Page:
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Books Books 1 - 10 of 22 on our love for the truth should be grown so cold, that we should tolerate errors.....
" our love for the truth should be grown so cold, that we should tolerate errors. — I die no libertine." — "Better tolerate hypocrites and tares than thorns and briers," affirmed Cotton. " Polypiety," echoed Ward, " is the greatest impiety in the world.... "
The History of the Society of Friends in America - Page 21
by James Bowden - 1850
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A History of hte United States, from the Discovery of America to the ...

George Bancroft - 1834
...thorns and briars," affirmed Cotton. " Polypiety," echoed Ward, " is the greatest impiety in the world. To say that men ought to have liberty of conscience is impious ignorance." — "Religion," said Norton from the pulpit, " admits of no eccentric motions." But the people did...
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A history of the United States

George Bancroft - 1834
...thorns and briars," affirmed Cotton. " Polypiety," echoed Ward, " is the greatest impiety in the world. To say that men ought to have liberty of conscience is impious ignorance."—" Religion," said Norton from the pulpit, " admits of no eccentric motions." But the people did not entirely...
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THE AMERICAN QUARTERLY REVIEW

The American Quarterly Review March& June,1835 VOL.XVII - 1835
...;" which, from the lips of Ward, pronounced " Polypiety to be the greatest impiety in the world, and to say that men ought to have liberty of conscience, is impious ignorance;" and which breathed through Norton at the sacred desk, " Religion admits of no eccentric motions ;"—that...
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History of the United States, from the Discovery of the American ..., Volume 1

George Bancroft - 1839
...thorns and briers," affirmed Cotton. " Polypiety," echoed Ward, " is the greatest impiety in the world. To say that men ought to have liberty of conscience is impious ignorance."— " Religion," said the melancholic Norton, " admits of no eccentric motions." But the people did not...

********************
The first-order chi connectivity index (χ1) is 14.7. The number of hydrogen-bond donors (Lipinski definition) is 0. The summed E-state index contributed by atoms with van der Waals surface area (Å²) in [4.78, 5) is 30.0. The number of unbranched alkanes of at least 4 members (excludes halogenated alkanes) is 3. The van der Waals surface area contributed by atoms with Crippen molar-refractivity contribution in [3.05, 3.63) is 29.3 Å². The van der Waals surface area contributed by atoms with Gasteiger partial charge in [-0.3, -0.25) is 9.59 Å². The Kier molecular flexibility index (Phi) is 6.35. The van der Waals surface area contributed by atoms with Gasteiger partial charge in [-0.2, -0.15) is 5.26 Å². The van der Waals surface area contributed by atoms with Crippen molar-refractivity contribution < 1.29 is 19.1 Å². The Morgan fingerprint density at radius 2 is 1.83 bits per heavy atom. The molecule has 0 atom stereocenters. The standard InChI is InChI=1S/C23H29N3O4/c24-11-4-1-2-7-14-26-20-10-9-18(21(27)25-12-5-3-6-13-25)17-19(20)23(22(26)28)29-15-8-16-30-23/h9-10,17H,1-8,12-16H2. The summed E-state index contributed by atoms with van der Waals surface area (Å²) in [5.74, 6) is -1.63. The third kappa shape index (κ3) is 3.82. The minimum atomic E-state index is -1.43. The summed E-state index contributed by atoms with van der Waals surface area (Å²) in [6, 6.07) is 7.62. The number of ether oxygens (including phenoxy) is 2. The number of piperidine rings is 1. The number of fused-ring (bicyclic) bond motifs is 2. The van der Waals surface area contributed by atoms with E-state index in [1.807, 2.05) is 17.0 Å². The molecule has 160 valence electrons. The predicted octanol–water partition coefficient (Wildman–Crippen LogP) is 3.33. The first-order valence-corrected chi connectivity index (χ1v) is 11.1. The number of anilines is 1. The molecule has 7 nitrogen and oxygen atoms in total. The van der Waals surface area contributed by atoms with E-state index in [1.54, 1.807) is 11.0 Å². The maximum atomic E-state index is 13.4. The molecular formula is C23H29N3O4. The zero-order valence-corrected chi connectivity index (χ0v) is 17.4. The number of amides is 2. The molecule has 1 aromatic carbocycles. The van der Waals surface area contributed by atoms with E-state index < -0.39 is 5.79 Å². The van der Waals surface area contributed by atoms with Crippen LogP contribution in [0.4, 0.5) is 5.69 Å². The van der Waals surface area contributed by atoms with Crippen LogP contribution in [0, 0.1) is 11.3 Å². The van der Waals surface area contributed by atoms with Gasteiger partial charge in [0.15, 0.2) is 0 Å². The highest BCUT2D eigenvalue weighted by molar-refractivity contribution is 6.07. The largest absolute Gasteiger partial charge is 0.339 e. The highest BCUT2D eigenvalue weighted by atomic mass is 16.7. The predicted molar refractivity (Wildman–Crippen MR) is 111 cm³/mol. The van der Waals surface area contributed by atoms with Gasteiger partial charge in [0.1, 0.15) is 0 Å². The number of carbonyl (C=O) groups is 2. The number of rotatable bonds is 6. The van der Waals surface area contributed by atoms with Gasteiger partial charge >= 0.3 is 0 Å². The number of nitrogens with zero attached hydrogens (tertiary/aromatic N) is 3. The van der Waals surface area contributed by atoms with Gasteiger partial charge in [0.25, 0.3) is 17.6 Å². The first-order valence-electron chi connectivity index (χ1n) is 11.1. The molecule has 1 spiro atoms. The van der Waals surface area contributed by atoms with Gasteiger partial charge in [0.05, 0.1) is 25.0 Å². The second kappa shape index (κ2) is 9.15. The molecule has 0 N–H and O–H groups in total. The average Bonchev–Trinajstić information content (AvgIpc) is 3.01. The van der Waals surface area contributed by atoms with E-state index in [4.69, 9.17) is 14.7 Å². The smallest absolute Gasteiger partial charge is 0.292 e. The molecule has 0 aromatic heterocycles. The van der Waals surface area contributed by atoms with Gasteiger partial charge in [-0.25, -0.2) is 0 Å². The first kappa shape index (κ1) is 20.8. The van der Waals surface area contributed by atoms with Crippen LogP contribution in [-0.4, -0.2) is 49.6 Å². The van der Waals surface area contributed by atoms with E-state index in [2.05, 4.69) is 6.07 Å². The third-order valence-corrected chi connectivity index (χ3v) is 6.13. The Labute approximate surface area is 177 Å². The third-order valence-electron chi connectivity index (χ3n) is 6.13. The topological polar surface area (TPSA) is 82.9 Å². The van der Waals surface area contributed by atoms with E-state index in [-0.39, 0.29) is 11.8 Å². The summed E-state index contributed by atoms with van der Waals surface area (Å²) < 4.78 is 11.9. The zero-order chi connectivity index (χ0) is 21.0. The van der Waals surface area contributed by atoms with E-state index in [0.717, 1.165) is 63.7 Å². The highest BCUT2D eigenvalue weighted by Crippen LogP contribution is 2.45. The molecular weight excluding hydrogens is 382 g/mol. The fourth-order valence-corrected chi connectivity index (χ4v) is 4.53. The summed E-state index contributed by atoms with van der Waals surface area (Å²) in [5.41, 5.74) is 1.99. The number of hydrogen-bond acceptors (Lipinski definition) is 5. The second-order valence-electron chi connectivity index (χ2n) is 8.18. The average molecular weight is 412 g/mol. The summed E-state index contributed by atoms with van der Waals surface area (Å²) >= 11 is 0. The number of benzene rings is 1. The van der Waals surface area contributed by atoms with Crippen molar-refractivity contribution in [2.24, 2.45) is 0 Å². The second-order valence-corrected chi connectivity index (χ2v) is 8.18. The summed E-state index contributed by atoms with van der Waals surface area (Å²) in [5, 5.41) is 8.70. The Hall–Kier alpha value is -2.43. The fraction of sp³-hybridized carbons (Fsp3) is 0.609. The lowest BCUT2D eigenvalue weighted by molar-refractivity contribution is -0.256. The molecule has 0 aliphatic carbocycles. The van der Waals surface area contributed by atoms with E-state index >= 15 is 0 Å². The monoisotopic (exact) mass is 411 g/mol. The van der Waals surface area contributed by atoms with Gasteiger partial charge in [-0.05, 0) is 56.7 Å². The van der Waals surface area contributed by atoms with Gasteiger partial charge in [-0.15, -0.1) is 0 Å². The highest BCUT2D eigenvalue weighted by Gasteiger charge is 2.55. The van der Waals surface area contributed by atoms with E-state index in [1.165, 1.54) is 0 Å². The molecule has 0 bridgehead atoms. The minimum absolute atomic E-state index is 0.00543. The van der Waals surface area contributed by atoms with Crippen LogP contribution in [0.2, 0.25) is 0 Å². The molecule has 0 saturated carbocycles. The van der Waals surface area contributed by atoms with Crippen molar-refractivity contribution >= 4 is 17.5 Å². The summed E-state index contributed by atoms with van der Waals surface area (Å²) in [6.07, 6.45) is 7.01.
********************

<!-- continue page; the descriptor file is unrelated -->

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History of the Colonization of the United States, Volume 1

George Bancroft - United States - 1841
...thorns and briers," affirmed Cotton. " Polypiety," echoed Ward, " is the greatest impiety in the world. To say that men ought to have liberty of conscience, is impious ignorance." — "Religion," said the melancholic Norton, " admits of no eccentric motions." But the people did...
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History of the United States from the Discovery of the American ..., Volume 1

George Bancroft - 1844
...thorns and briers," affirmed Cotton. " Polypiety," echoed Ward, " is the greatest impiety in the world. To say that men ought to have liberty of conscience is impious ignorance." — " Religion," said the melancholic Norton, " admits of no eccentric motions." But the people did...
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The Christian reformer; or, Unitarian magazine and review [ed. by ..., Volume 3

Robert Aspland - 1847
...briers." ' Polypiety,' cried out another of these reverend men, ' is the greatest impiety in the world.' ' To say that men ought to have liberty of conscience, is impious ignorance.' ' Religion,' said another, ' has no eccentric motions.' This was the open, honest avowal of the doctrines...
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Friends' Review: A Religious, Literary and Miscellaneous Journal, Volume 4

Enoch Lewis, Samuel Rhoads - Society of Friends - 1851
...against God's altar." "God forbid," said Dudley, in his old age, "that we should tolerate errors.'1 " rears, a highly esteemed member of Dover Monthly Heeting. He was a man of sound mind and correct...
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The Dublin University Magazine: A Literary and Political Journal

1853
...thorns and briars,' affirmed CoHon. ' Pulipiety,1 echoed Ward, ' is the greatest impiety in the world. To say that men ought to have liberty of conscience is impious ignorance.' ' Religion,' said the melancholic Norton, 'admits of no eccentiic motions.' " A little further on the...
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The Dublin university magazine

University magazine - 1853
...thorns and briars,' affirmed Colton. ' Polipiety,' echoed Ward, ' is the greatest impiety in the world. To say that men ought to have liberty of conscience is impious ignorance.' ' Religion,' said the melancholic Norton, ' admite of no eccentric motions.'" A little further on the...
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